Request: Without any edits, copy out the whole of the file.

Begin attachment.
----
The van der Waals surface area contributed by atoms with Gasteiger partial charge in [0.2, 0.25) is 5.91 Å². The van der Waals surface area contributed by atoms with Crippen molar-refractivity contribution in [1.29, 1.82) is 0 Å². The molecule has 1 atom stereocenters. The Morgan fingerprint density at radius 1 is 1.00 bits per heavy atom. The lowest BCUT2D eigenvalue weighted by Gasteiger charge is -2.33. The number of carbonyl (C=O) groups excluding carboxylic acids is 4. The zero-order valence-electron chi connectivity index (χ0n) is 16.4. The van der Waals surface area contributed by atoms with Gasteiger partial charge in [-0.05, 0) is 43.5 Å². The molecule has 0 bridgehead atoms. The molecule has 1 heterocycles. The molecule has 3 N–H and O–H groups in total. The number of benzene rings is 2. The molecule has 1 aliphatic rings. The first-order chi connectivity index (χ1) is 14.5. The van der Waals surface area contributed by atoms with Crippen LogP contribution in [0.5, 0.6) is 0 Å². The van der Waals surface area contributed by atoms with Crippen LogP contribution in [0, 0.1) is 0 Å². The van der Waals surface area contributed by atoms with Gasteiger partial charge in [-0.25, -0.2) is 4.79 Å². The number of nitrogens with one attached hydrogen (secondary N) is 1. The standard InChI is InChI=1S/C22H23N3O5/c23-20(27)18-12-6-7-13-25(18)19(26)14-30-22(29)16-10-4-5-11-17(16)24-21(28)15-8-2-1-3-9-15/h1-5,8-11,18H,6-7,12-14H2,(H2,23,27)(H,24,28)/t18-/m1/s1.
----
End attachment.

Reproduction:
The van der Waals surface area contributed by atoms with Gasteiger partial charge in [0.2, 0.25) is 5.91 Å². The van der Waals surface area contributed by atoms with Crippen molar-refractivity contribution in [1.29, 1.82) is 0 Å². The molecule has 1 atom stereocenters. The Morgan fingerprint density at radius 1 is 1.00 bits per heavy atom. The lowest BCUT2D eigenvalue weighted by Gasteiger charge is -2.33. The number of carbonyl (C=O) groups excluding carboxylic acids is 4. The zero-order valence-electron chi connectivity index (χ0n) is 16.4. The van der Waals surface area contributed by atoms with Gasteiger partial charge in [-0.05, 0) is 43.5 Å². The molecule has 0 bridgehead atoms. The molecule has 1 heterocycles. The molecule has 3 N–H and O–H groups in total. The number of benzene rings is 2. The molecule has 1 aliphatic rings. The first-order chi connectivity index (χ1) is 14.5. The van der Waals surface area contributed by atoms with Crippen LogP contribution in [0.5, 0.6) is 0 Å². The van der Waals surface area contributed by atoms with Crippen LogP contribution in [0, 0.1) is 0 Å². The van der Waals surface area contributed by atoms with Gasteiger partial charge in [-0.25, -0.2) is 4.79 Å². The number of nitrogens with one attached hydrogen (secondary N) is 1. The standard InChI is InChI=1S/C22H23N3O5/c23-20(27)18-12-6-7-13-25(18)19(26)14-30-22(29)16-10-4-5-11-17(16)24-21(28)15-8-2-1-3-9-15/h1-5,8-11,18H,6-7,12-14H2,(H2,23,27)(H,24,28)/t18-/m1/s1.